Clancy told the board he would wait until the state begins lifting the stay-in-place restriction on non-essential businesses to better resemble what a typical traffic flow will be. He said the proposal will be studied first by the BSC Group to see if there are “any fatal flaws” in the plan.

What Clancy is aware of is that some residents will see his dream as their nightmare. “I acknowledged that there’s going to be inconvenienced for people to always have to take that right.”

“If this works and this becomes a long term solution, at 11 o’clock in the morning, when you’re going under that bridge and you’ve got all that wide-open terrain in front of you and you’re forced to take a ride and go all around the world to get back to where you want to go, people are not going to be happy,” said Clancy.

But Clancy countered his own observation by stating the vast majority of peak hours traffic is from out of town, commuter traffic.

“They are the ones impacting the quality of life in the town. And there are going to have to be sacrifices made with the residents of the town to mitigate the impacts of the traffic that is coming in going through Belmont, through no fault of the residents who live here,” he said.

The second proposal would be a second looped detour, prohibit left turns onto Concord Avenue towards Town Hall and Pleasant Street after entering Belmont Center from the tunnel. (see blue arrows).

Cutting the queue

Drivers wishing to continue on Concord Avenue westbound towards Lexington and McLean Hospital would be required to travel up Leonard Street to the lights and take the left on Pleasant to reach Concord Avenue. Clancy said this restriction would only be needed for a couple of hours (suggested times: 8 a.m. to 9:30 a.m. and 4 p.m. to 6 p.m.) during the morning and evening commutes.

“What that does is it eliminates any of the bottlenecking that’s occurring right now at the Leonard/Channing/Concord intersection,” said Clancy. The current gridlock can result in traffic backed up on Concord Avenue all the way to Underwood Street adjacent to Clay Pit Pond.

Clancy told the board he’s eager to find a way to unplug the congestion in Belmont Center because a traffic signal will be installed at the intersection of Goden Street and Concord Avenue as part of the new Belmont Middle and High School project. And as it stands now, “that signal is not going to allow a lot of traffic to release off of Goden Street because the queue on Concord is going to be so unmanageable.”

“This is really an effort to try to look not only at the way traffic is flowing in and around Belmont Center but also take an opportunity here to see if we can alleviate the backup that’s occurring on Concord Avenue westbound in the evening,” he said.

While Select Board member Adam Dash dubbed the first plan “brilliant,” he was concerned that halting the left onto Concord Avenue after the tunnel would require anywhere from 30 to 45 minutes to navigate the “loop” to return to Concord Avenue. Clancy said he will see if the lights at the intersection of Leonard and Pleasant has the ability to manage additional traffic and if a dedicated “left” lane can be added on Leonard Street.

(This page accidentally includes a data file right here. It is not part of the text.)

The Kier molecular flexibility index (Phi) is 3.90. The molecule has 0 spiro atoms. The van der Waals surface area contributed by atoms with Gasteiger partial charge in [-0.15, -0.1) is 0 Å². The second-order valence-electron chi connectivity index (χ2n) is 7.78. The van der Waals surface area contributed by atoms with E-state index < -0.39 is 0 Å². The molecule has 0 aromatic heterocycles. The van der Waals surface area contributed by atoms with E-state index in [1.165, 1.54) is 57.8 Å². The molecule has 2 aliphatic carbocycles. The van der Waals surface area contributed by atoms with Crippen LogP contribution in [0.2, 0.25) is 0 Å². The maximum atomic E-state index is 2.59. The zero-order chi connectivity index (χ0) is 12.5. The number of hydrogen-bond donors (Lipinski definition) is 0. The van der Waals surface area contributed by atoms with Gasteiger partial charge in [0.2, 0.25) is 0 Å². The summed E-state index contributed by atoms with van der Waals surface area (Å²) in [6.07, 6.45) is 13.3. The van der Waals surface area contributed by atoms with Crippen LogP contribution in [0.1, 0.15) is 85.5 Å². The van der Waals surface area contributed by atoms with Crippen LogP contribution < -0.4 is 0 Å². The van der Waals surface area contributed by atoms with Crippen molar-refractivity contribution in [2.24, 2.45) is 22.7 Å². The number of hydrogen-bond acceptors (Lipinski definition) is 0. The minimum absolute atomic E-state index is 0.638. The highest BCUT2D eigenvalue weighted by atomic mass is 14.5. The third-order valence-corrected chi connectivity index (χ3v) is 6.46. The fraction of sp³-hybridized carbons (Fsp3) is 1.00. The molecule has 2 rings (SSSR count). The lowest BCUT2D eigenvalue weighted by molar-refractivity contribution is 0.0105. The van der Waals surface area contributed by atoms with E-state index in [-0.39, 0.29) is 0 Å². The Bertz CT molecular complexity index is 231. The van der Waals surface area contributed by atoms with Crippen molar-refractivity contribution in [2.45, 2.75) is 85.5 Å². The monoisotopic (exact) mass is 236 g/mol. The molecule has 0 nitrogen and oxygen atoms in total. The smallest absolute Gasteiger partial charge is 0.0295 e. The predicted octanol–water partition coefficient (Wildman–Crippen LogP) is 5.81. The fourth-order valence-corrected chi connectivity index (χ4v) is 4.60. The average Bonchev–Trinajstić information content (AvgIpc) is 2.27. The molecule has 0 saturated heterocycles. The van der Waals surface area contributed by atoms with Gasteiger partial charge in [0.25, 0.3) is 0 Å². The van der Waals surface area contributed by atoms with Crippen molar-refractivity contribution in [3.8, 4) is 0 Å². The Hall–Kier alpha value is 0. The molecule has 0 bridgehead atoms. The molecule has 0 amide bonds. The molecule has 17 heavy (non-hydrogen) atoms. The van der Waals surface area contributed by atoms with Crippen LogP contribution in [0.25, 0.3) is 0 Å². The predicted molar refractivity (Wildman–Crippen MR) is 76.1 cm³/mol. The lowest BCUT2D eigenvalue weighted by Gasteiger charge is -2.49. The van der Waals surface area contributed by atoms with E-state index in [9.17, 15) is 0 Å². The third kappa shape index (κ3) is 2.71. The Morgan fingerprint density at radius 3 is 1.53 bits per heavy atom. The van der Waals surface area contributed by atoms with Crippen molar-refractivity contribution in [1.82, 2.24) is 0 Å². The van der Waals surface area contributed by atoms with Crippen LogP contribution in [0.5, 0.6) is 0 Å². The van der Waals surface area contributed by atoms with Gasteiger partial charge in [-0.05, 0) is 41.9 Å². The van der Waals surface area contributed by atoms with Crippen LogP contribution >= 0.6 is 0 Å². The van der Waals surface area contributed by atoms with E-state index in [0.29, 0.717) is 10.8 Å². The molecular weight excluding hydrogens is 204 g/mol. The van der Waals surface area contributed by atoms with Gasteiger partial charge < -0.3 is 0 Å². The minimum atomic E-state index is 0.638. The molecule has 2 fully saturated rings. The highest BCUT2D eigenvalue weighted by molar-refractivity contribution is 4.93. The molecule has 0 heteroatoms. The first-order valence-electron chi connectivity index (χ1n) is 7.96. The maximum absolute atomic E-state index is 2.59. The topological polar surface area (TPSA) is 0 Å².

Garvin advised the board that the town will have a limited window of opportunity to introduce a new traffic pattern to residents and commuters as traffic begins to “ramp back up.”

“What we’re doing trying to do is gather some information to then bring to the public to see if it worked,” said Garvin.

Both Dash and member Tom Caputo did feel that public input through the Transportation Advisory Committee should be sought but were satisfied that the “experiment” was temporary and there would be public meetings on the result.

With the board’s thumbs up to move forward on the first plan, Clancy will begin meeting with Belmont Police and Public Works on a traffic management proposal that will include the locations of barrels and barriers and where police officers would be stationed.

“And if successful, this will be a full-time change to the traffic pattern coming out of Belmont Center,” said Clancy.

COVID-19 Deaths Stabilize As New Cases Remain On The Rise In Belmont

Photo: Responding to COVID-19

As the number of new cases of COVID-19 continues to grow in Belmont, the number of deaths related to the virus has stabilized over the past six days, according to statistics provided by the Town of Belmont and Massachusetts Department of Public Health.

As of May 5, Belmont currently has 181 confirmed cases of COVID-19 with 56 related novel coronavirus deaths; 45 of which are confirmed by filed death certificates with the Belmont Town Clerk’s office and 11 are unconfirmed.

The number of positive cases increased by 15 since the last day of April, deaths have remained at 56.

In Massachusetts, the number of confirmed cases has topped 70,000 at 70,271 with deaths now at 4,212 as of May 5.